"One should not be able to say, "Oh, yes, Monday, bread pudding"--anywhere. Meals should be a surprise, and should show imagination." ~~ Edith Schaeffer, "Food" (1971)
Or maybe not, after reading this chapter of Hidden Art. Chapter 8 is not so much about being a good cook, as it is about expressing creativity, gratitude, and caring through food.
"It is not necessary to have a large food budget to make meals interesting. In fact it is often the other way around. The need to "stretch the money often gives birth to ideas in cooking and serving." ~~ "Food"Edith talks a lot in this chapter about appreciating colours, textures, tastes. And how beautifully you arrange whatever it is on the plates; food as still life, if you like. Except...I hardly ever put food on plates for other people. How would I know how much they want to eat, or who's in the mood for carrot sticks but not pickles or the other way around? Even at holiday meals, we serve "family style", and on quick dinner nights, we're more likely to let each person serve themselves from the stove. (Our main eating place is in the kitchen.) Food styling is just not our thing. Walnut sandwiches are definitely not our thing. And as far as putting raisin eyes or something on a pancake or a piece of bread--then at least two of my kids probably wouldn't eat it, because, like Alice, it's not polite to eat food you've been introduced to. (Strawberry mice, for some reason, were acceptable--see photo above.)
"Food should be served with real care as to the colour and texture on the plates, as well as with imaginative taste. This is where artistic talent and aesthetic expression and fulfilment come in." ~~ "Food"flowers on the table are not our thing, neither is getting "artistic" with food, though we do like to cook here (all of us, not just Mama Squirrel); like to shop together, like to eat. We like fresh garden lettuce, good sausage, the smell of muffins baking. I do get a "there, I used it up" satisfaction from combining leftovers; but I wouldn't say that means artistic fulfillment. I'm not into food photography, I'm not a chef; I don't dream meals. Although if you read this chapter carefully, it's not only about the aesthetics of food, even for Edith. Parallelling earlier chapters, she picks up the idea, several times, of using what you have creatively--stretching a small meal to feed more people; or picking up what's available in a small store, and still finding surprises.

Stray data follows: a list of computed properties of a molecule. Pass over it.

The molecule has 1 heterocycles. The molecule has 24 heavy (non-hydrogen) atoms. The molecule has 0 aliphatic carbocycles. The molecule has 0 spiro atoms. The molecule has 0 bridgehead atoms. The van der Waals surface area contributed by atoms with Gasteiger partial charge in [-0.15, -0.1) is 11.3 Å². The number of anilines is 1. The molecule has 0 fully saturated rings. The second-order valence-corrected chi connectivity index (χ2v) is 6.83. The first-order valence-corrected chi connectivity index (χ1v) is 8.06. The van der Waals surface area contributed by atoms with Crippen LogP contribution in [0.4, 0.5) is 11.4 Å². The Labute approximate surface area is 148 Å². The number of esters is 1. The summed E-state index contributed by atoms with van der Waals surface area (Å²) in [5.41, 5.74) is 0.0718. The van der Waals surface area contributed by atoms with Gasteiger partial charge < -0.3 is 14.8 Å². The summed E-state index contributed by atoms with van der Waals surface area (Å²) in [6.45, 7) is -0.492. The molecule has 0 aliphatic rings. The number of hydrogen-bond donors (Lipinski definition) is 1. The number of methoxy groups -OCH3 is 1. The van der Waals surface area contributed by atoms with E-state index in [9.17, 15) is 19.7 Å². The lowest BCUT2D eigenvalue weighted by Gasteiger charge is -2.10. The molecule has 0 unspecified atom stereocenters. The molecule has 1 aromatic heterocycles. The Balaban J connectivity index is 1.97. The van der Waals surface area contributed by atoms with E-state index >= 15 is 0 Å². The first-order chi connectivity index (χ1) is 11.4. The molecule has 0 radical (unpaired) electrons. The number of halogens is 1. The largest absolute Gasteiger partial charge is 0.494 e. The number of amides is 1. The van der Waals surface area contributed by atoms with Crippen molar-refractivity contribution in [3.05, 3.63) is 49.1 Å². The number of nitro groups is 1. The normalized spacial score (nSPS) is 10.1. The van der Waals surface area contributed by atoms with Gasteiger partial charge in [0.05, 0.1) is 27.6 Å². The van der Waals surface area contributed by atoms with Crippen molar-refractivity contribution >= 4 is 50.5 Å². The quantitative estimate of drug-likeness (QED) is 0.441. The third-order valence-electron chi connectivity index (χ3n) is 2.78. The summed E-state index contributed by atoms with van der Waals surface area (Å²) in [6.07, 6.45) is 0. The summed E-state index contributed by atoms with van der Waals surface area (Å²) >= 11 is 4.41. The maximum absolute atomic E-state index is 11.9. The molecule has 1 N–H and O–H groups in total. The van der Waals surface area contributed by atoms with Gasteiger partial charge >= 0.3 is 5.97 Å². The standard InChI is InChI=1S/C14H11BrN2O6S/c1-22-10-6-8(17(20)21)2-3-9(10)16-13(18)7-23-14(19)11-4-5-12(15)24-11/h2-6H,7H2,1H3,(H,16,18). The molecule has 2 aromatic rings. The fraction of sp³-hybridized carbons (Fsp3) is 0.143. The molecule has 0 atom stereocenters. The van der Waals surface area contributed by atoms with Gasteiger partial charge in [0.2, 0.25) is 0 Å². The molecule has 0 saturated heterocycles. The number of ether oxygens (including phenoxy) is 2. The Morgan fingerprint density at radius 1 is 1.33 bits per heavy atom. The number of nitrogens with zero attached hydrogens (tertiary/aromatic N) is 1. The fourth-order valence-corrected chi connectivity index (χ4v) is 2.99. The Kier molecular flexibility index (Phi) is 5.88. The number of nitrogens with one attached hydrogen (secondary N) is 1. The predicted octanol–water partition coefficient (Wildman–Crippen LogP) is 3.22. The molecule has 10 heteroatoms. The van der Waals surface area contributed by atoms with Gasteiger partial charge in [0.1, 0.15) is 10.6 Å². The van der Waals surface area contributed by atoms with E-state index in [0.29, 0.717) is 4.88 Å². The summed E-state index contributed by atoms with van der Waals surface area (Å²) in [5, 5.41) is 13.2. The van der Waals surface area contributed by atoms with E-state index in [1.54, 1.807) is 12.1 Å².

None of us are Edith clones. I'm not Cindy, or Jeanne, or the Prudent Homemaker. I have my own limits, my own interests, my own goals, and so do you. But that doesn't mean we can't stretch a little, find our own ways to explore and enjoy God's gift of food.
Let it not lie uncared for--unwanted
So often bread is taken for granted
There is so much beauty in bread
Beauty of sun and soil, beauty of honest toil
Winds and rain have caressed it,
Christ often blessed it
Be gentle when you touch bread.